Milwaukee Brewers 2020: Reasons for optimism

What happened in 2019?
The whole of the state of Wisconsin (and several areas of the UK inhabited by Brewers fans) yelped with despair on 11 September, when superstar and reigning MVP Christian Yelich dragged a slider into his leg, breaking his kneecap. Already trailing the Chicago Cubs for the second Wild Card spot, it appeared that the Brewers’ season was over.

With impressive resilience, Craig Counsell’s team only lost two of their next 12 games, leap-frogging the Cubs and putting real pressure on the St Louis Cardinals.

Don’t let anyone tell you that baseball isn’t the most exciting sport. Three games back, with six to play, the Brewers, the hottest team in the league, swept the Cincinnati Reds to move to just one game behind the Cardinals. But the final series in the altitude of Denver proved too much, and Milwaukee lost their final three games to finish second in the division.

Despite scoring three runs off Max Scherzer in the opening two innings in the NL Wild Card game, the Brewers succumbed to the tenacity of the Washington Nationals. If you’re going to lose a one-game playoff, you might as well lose to the eventual champions.

Since the defeat, the Brewers have undergone a significant transformation, with seven of the 15 players who played in the Wild Card game moving to pastures new.

Moves & shakes
OUT: Jimmy Nelson, Travis Shaw, Mike Moustakas, Yasmani Grandal, Chase Anderson, Eric Thames, Trent Grisham, Zach Davies, Hernan Perez, Gio Gonzalez, Jordan Lyles, Matt Albers, Drew Pomeranz
IN: Shelby Miller, Logan Morrison, Jedd Gyorko, Omar Narvaez, Keon Broxton, Brett Anderson, Josh Lindblom, Ryon Healy, Jace Peterson, Avisail Garcia, Justin Smoak, Eric Sogard, Eric Lauer, Luis Urias

One to watch
Keston Hiura
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Former first-rounder from 2017, hit .313 with 38 home runs across all levels last season. Despite only 23 years old and fewer than 250 plate appearances at the major league level, the second baseman is probably the most potent offensive weapon and the most reliable on-base threat on the Brewers, outside of Yelich.

Five reasons for optimism in 2020
(1) Over the last two seasons in the KBO, Josh Lindblom has made 56 starts with a 2.67 ERA. The Brewers rotation desperately needed strengthening, and the 32-year-old right-hander, acquired in a low-key deal, could be one of the best pickups of the offseason.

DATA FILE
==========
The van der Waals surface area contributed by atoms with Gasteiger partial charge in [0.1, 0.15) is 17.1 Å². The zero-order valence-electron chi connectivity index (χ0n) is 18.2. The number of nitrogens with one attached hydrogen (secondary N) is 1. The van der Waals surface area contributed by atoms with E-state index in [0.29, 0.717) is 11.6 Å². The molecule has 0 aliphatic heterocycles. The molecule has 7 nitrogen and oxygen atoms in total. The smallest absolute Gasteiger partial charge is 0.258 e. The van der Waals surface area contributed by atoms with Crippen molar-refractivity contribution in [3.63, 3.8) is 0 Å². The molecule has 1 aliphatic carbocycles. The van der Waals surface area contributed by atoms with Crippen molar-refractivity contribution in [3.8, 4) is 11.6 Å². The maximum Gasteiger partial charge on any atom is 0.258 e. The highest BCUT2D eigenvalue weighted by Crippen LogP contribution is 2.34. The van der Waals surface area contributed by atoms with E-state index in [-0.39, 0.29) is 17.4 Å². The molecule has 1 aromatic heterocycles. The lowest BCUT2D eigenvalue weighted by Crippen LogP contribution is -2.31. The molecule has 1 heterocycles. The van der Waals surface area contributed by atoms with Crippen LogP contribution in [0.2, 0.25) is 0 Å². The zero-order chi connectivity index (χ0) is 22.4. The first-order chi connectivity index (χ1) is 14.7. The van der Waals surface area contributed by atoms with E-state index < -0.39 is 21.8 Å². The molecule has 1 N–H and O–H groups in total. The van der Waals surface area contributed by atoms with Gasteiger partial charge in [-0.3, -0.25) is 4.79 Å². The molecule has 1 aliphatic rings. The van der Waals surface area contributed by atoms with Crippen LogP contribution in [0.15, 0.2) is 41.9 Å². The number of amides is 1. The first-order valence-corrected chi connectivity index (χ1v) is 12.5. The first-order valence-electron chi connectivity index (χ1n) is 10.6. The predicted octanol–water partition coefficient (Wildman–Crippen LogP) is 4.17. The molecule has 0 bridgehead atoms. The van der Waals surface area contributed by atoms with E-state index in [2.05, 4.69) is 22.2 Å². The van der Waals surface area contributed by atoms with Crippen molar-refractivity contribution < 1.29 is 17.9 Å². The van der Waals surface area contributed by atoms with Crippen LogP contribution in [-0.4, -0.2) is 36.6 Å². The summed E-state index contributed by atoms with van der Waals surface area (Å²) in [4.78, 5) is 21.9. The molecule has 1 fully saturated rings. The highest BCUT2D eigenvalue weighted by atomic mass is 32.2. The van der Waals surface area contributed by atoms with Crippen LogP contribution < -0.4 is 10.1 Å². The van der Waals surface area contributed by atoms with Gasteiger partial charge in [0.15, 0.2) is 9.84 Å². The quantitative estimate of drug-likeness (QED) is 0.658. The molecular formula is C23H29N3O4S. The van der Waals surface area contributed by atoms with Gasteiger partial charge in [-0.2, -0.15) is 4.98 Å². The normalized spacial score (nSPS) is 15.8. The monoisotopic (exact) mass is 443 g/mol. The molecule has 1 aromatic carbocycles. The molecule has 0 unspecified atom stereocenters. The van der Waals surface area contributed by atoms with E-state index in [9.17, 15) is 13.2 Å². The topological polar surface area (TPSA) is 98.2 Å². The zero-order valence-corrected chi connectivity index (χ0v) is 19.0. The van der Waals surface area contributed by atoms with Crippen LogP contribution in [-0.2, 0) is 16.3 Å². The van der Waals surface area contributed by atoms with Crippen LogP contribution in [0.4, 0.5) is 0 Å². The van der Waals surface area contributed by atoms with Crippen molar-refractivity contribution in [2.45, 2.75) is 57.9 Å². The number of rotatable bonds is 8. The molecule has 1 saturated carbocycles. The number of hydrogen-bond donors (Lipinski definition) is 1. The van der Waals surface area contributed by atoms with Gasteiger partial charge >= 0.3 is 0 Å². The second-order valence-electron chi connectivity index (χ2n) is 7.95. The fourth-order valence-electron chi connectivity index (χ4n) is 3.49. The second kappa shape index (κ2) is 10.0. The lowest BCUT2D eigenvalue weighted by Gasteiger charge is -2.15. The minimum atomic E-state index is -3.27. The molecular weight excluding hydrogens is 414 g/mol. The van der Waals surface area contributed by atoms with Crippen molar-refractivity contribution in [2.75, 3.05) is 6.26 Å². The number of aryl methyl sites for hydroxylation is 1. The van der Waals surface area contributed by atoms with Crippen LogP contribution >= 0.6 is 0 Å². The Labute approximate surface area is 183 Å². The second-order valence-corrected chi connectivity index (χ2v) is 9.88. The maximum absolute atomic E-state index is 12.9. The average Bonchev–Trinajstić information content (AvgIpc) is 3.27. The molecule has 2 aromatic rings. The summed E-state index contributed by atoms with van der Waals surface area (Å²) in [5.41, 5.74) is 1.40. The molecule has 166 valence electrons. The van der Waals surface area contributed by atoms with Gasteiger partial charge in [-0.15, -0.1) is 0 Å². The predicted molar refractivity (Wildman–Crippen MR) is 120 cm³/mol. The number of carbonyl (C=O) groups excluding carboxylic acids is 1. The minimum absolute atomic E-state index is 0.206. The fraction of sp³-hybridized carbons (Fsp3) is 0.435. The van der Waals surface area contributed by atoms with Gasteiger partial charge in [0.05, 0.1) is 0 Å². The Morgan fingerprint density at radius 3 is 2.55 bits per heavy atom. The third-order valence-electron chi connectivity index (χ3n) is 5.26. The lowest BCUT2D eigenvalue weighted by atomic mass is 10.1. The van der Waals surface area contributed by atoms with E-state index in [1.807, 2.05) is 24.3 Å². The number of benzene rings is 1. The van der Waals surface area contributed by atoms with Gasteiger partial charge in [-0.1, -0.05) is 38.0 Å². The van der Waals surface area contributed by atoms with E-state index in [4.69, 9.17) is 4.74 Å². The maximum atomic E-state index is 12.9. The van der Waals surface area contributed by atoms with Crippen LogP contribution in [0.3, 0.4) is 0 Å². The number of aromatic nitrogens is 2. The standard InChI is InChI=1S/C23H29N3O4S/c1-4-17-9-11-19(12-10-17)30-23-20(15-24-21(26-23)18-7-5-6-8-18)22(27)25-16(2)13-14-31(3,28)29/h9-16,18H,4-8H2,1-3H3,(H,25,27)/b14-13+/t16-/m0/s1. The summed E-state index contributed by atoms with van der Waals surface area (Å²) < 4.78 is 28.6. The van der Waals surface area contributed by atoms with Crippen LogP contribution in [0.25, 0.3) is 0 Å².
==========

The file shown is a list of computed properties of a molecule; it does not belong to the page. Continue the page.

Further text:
(2) In Josh Hader, the Brewers have the best relief pitcher in baseball, and he will be psyched to erase memories of the Wild Card game: One inning comprising two hits, one walk, one hit batsman and three runs, and just like that, Milwaukee was out. It was a cruel way to end the season for the left-hander who posted a 2.62 ERA with 0.81 WHIP and 16.4 SO/9.

(3) The task of assimilating so many new faces while keeping the team competitive is no easy task, but manager Craig Counsell appears up for the challenge. Dynamic and attentive, the runner-up in the last two NL Manager of the Year awards, has been rewarded with a new three-year contract extension.

(4) With only the Reds improving, the NL Central is wide open. The Pirates are in full rebuild mode, the Cardinals lost both Jose Martinez and Marcell Ozuna, and the Cubs will be without Nick Castellanos. The 2020 postseason beckons for Milwaukee.

(5) Despite injury cutting short his year, Christian Yelich’s finished the season with 7.1 WAR. It’s almost impossible to accumulate that much WAR in so few games. In fact, only Eric Davis and Jeff Bagwell have ever achieved it. Yelich led the majors with 1.100 OPS and, for the second straight year, was the NL batting champion. Expect Yelich to be battling it out with Mookie Betts and Cody Bellinger for the 2020 NL MVP award.

Photo courtesy of Mark Brown/Joe Robbins/Getty Images

Gavin is one of the growing team of writers at Bat Flips and Nerds. Follow him on Twitter @_tramps

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